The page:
People need to be able to obtain and utilise a healthy amount and balance of nutrients. Without this, they can suffer severe impacts to their health and well-being. This building block explains malnutrition and its causes, prevalence and consequences.
Last update: 18 June, 2018
Malnutrition: deficiencies, excesses or imbalances in the energy, macronutrients or micronutrients that a person obtains, either because their diet is lacking or because their body is not able to fully absorb the nutrients from the foods eaten, e.g. due to illness1,2,3.
Undernutrition: deficiencies of a particular component of food, usually due to insufficient intake and/or absorption of that component. This usually refers to energy (often measured in calories) or macronutrients (such as protein, carbohydrates, or fat), but can also refer to micronutrients (vitamins or minerals)2.
Overnutrition: excesses of energy or a particular nutrient. Overnutrition generally refers to excessive intake of energy, but it can sometimes be used to refer to excessive intake of one or more other dietary components such as specific macronutrients or micronutrients. Overnutrition in terms of energy often results in being overweight or obese2.
Macronutrients: fats, proteins and carbohydrates (starch, fibre, sugar) that are needed for a wide range of bodily functions and processes2.
Micronutrients: vitamins and minerals required by the body in smaller amounts for good health2.
Micronutrient deficiency: not getting enough of one or more micronutrients. This can happen even if a person is getting sufficient energy from their diet2.
Non-communicable diseases: non-communicable diseases are diseases which are not passed from person to person. They are often long lasting and generally progress slowly. Examples include cardiovascular diseases, cancer, chronic respiratory diseases and diabetes6. Unhealthy diets are one of the major risk factors for non-communicable diseases7.
- 1. World Health Organization. What is malnutrition? (2016). Available at: http://www.who.int/features/qa/malnutrition/en/. (Accessed: 4th April 2018)
- 2. a. b. c. d. e. f. UNICEF. Nutrition Glossary. (2012). Available at: https://www.unicef.org/lac/Nutrition_Glossary_(3).pdf. (Accessed: 21st March 2018)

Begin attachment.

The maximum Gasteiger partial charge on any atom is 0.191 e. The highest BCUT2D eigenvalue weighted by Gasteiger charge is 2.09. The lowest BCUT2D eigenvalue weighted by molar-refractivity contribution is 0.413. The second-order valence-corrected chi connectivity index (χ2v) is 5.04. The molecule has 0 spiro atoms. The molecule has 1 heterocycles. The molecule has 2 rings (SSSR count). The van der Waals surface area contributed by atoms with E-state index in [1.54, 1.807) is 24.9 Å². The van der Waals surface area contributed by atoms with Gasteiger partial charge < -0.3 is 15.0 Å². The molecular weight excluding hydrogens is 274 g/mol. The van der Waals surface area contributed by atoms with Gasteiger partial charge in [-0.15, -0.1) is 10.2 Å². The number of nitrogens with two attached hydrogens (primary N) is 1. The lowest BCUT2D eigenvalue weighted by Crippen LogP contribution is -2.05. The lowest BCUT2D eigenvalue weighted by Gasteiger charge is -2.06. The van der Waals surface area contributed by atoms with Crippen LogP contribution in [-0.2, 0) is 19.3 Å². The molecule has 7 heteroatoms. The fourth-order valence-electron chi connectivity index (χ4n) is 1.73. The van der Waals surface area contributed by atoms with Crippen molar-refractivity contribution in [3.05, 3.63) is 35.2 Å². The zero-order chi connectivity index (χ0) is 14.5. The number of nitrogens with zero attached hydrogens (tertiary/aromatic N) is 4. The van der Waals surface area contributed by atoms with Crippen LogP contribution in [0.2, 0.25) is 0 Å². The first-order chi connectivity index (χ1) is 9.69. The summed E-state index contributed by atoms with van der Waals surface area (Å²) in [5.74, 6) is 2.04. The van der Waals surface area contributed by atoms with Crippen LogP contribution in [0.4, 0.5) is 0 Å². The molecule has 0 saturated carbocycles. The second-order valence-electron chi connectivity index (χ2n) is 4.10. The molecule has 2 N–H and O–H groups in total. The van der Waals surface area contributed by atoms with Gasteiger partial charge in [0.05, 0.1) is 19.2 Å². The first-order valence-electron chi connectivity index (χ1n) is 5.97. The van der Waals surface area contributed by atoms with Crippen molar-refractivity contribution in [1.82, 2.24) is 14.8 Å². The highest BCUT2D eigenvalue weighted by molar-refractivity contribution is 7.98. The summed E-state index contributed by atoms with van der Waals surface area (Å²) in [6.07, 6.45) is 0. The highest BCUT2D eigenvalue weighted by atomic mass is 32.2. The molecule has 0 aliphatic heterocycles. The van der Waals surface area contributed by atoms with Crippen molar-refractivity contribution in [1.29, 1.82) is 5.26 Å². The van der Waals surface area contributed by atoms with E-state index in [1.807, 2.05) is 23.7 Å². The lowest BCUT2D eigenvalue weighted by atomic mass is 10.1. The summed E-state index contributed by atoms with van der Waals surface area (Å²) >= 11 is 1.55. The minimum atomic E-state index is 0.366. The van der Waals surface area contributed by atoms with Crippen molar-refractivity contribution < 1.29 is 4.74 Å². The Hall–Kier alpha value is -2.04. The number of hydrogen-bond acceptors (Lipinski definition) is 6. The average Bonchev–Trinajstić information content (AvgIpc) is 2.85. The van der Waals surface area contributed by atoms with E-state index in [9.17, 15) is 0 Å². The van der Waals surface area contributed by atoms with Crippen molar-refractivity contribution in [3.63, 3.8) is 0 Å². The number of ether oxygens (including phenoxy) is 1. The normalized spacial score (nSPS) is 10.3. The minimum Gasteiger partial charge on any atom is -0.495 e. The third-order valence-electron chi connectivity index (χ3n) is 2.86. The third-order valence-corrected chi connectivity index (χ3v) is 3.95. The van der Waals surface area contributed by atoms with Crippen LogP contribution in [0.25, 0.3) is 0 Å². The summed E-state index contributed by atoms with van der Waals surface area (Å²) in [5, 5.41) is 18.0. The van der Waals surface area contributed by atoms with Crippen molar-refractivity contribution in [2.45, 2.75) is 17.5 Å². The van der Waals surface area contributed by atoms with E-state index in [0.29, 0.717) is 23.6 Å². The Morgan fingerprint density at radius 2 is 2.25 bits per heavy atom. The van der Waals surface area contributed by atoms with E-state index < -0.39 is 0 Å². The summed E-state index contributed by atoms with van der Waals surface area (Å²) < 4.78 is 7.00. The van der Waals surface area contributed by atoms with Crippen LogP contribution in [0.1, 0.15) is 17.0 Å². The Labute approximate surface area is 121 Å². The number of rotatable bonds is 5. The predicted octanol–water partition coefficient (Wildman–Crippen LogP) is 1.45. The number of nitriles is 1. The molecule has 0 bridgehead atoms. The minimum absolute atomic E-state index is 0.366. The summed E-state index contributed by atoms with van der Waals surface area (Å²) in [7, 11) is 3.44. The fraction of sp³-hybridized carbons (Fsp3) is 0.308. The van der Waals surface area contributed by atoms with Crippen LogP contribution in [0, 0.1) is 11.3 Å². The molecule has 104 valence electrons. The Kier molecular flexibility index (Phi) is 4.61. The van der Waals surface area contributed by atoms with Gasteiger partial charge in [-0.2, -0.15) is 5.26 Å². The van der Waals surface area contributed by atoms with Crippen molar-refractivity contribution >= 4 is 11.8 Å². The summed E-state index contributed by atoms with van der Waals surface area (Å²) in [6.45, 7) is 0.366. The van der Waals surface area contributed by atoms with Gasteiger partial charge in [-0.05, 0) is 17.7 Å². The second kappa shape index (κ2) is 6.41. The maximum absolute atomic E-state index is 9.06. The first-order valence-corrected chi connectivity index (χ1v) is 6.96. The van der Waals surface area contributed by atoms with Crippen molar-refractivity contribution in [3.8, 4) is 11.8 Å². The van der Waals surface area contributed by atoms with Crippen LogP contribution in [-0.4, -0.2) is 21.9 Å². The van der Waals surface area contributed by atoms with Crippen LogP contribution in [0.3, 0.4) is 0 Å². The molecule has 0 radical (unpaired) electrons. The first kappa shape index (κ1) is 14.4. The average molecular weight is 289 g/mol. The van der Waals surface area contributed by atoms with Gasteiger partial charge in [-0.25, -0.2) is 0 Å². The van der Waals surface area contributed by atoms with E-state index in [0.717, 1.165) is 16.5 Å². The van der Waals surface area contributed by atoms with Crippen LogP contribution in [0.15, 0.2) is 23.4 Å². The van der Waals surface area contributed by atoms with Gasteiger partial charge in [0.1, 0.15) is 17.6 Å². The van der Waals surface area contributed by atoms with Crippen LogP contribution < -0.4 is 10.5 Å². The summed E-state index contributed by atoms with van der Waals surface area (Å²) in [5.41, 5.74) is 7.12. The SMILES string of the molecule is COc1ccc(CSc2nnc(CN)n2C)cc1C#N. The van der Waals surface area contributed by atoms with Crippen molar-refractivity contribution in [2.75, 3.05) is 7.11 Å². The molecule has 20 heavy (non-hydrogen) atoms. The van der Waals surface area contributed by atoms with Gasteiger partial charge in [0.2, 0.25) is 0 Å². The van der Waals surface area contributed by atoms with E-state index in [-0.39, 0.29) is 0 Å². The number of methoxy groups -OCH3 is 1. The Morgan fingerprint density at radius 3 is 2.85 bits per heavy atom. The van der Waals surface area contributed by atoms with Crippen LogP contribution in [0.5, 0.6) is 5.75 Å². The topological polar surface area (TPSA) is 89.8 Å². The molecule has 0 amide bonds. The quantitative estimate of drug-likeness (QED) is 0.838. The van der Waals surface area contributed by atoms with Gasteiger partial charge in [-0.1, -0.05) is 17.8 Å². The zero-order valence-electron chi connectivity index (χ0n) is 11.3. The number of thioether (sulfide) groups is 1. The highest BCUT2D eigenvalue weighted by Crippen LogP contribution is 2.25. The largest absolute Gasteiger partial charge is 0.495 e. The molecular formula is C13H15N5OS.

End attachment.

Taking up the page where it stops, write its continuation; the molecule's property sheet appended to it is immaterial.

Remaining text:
- 3. FAO Food Security Programme. An Introduction to the Basic Concepts of Food Security. (2008). Available at: http://www.fao.org/docrep/013/al936e/al936e00.pdf. (Accessed: 4th April 2018)
- 4. FAO, IFAD, UNICEF, WFP & WHO. The State of Food Security and Nutrition in the World 2017. Building resilience for peace and food security. (2017).
- 5. World Health Organization. Double burden of malnutrition. (2017). Available at: http://www.who.int/nutrition/double-burden-malnutrition/en/. (Accessed: 4th April 2018)
- 6. World Health Organization. Noncommunicable diseases. Available at: http://www.who.int/topics/noncommunicable_diseases/en/. (Accessed: 4th April 2018)
- 7. World Health Organization. Major NCDs and their risk factors. (2016). Available at: http://www.who.int/ncds/introduction/en/. (Accessed: 4th April 2018)
Malnutrition is a major driver of death and disease worldwide. Both consuming too much food and not getting enough cause problems and are exacerbated by inequalities in access to food of sufficient quality and quantity, despite the world producing enough food to feed everyone an adequate diet1. The effects of malnutrition are wide-ranging, from suboptimal health for individuals to widespread, severe deprivation and extreme suffering, such as in famines.